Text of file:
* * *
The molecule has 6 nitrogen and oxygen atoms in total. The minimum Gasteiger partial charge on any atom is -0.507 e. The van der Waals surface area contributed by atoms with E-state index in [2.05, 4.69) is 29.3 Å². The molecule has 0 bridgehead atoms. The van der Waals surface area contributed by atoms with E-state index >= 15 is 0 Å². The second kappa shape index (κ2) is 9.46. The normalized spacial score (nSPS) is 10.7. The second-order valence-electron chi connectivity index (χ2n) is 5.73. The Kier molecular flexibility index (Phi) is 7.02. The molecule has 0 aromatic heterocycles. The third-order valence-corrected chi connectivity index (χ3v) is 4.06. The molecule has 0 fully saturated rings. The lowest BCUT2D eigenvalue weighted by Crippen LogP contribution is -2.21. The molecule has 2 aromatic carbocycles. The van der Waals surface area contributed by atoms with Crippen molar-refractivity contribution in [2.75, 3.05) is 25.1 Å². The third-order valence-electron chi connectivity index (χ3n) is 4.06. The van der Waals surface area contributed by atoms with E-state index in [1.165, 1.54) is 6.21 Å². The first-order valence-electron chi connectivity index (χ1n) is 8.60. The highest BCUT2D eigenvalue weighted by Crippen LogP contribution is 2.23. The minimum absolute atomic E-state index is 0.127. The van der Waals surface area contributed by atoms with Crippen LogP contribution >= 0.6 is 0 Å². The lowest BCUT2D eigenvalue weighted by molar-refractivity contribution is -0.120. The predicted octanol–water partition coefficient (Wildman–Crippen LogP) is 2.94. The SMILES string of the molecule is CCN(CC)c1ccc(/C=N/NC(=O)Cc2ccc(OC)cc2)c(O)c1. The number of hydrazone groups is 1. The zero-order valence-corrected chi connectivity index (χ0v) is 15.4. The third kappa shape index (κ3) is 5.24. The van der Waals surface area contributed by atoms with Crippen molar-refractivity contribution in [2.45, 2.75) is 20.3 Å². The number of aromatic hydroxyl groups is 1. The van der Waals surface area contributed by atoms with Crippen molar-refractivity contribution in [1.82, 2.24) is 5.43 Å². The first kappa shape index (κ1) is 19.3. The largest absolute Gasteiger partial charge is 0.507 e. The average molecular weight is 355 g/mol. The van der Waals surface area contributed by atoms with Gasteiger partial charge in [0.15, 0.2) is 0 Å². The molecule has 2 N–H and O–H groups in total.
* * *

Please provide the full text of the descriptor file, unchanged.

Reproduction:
The molecule has 6 nitrogen and oxygen atoms in total. The minimum Gasteiger partial charge on any atom is -0.507 e. The van der Waals surface area contributed by atoms with E-state index in [2.05, 4.69) is 29.3 Å². The molecule has 0 bridgehead atoms. The van der Waals surface area contributed by atoms with E-state index >= 15 is 0 Å². The second kappa shape index (κ2) is 9.46. The normalized spacial score (nSPS) is 10.7. The second-order valence-electron chi connectivity index (χ2n) is 5.73. The Kier molecular flexibility index (Phi) is 7.02. The molecule has 0 aromatic heterocycles. The third-order valence-corrected chi connectivity index (χ3v) is 4.06. The molecule has 0 fully saturated rings. The lowest BCUT2D eigenvalue weighted by Crippen LogP contribution is -2.21. The molecule has 2 aromatic carbocycles. The van der Waals surface area contributed by atoms with Crippen molar-refractivity contribution in [2.75, 3.05) is 25.1 Å². The third-order valence-electron chi connectivity index (χ3n) is 4.06. The van der Waals surface area contributed by atoms with E-state index in [1.165, 1.54) is 6.21 Å². The first-order valence-electron chi connectivity index (χ1n) is 8.60. The highest BCUT2D eigenvalue weighted by Crippen LogP contribution is 2.23. The minimum absolute atomic E-state index is 0.127. The van der Waals surface area contributed by atoms with Crippen LogP contribution >= 0.6 is 0 Å². The lowest BCUT2D eigenvalue weighted by molar-refractivity contribution is -0.120. The predicted octanol–water partition coefficient (Wildman–Crippen LogP) is 2.94. The SMILES string of the molecule is CCN(CC)c1ccc(/C=N/NC(=O)Cc2ccc(OC)cc2)c(O)c1. The number of hydrazone groups is 1. The zero-order valence-corrected chi connectivity index (χ0v) is 15.4. The third kappa shape index (κ3) is 5.24. The van der Waals surface area contributed by atoms with Crippen molar-refractivity contribution in [2.45, 2.75) is 20.3 Å². The number of aromatic hydroxyl groups is 1. The van der Waals surface area contributed by atoms with Crippen molar-refractivity contribution in [1.82, 2.24) is 5.43 Å². The first kappa shape index (κ1) is 19.3. The largest absolute Gasteiger partial charge is 0.507 e. The average molecular weight is 355 g/mol. The van der Waals surface area contributed by atoms with Gasteiger partial charge in [0.15, 0.2) is 0 Å². The molecule has 2 N–H and O–H groups in total.